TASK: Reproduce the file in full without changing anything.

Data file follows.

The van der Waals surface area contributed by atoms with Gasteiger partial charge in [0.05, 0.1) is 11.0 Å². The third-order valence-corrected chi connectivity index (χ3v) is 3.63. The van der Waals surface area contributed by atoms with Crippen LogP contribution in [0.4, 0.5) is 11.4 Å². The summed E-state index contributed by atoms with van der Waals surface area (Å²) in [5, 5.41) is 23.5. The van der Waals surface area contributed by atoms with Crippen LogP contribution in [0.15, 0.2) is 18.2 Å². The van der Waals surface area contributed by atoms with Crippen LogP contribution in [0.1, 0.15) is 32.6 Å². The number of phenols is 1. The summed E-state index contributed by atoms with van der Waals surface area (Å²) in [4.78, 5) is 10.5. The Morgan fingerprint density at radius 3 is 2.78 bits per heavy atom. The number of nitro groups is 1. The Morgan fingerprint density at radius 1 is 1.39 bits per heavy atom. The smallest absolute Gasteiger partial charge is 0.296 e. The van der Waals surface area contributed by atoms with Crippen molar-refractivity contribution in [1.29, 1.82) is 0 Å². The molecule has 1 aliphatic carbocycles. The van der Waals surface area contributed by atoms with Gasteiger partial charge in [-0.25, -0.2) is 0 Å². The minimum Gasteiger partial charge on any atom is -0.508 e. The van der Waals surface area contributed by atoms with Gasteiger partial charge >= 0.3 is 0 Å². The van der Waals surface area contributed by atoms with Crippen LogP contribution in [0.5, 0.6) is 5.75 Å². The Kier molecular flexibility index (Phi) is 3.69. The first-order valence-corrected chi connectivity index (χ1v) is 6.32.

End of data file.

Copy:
The van der Waals surface area contributed by atoms with Gasteiger partial charge in [0.05, 0.1) is 11.0 Å². The third-order valence-corrected chi connectivity index (χ3v) is 3.63. The van der Waals surface area contributed by atoms with Crippen LogP contribution in [0.4, 0.5) is 11.4 Å². The summed E-state index contributed by atoms with van der Waals surface area (Å²) in [5, 5.41) is 23.5. The van der Waals surface area contributed by atoms with Crippen LogP contribution in [0.15, 0.2) is 18.2 Å². The van der Waals surface area contributed by atoms with Crippen LogP contribution in [0.1, 0.15) is 32.6 Å². The number of phenols is 1. The summed E-state index contributed by atoms with van der Waals surface area (Å²) in [4.78, 5) is 10.5. The Morgan fingerprint density at radius 3 is 2.78 bits per heavy atom. The number of nitro groups is 1. The Morgan fingerprint density at radius 1 is 1.39 bits per heavy atom. The smallest absolute Gasteiger partial charge is 0.296 e. The van der Waals surface area contributed by atoms with Crippen molar-refractivity contribution in [1.29, 1.82) is 0 Å². The molecule has 1 aliphatic carbocycles. The van der Waals surface area contributed by atoms with Gasteiger partial charge in [-0.25, -0.2) is 0 Å². The minimum Gasteiger partial charge on any atom is -0.508 e. The van der Waals surface area contributed by atoms with Gasteiger partial charge >= 0.3 is 0 Å². The van der Waals surface area contributed by atoms with Crippen LogP contribution in [0.5, 0.6) is 5.75 Å². The Kier molecular flexibility index (Phi) is 3.69. The first-order valence-corrected chi connectivity index (χ1v) is 6.32.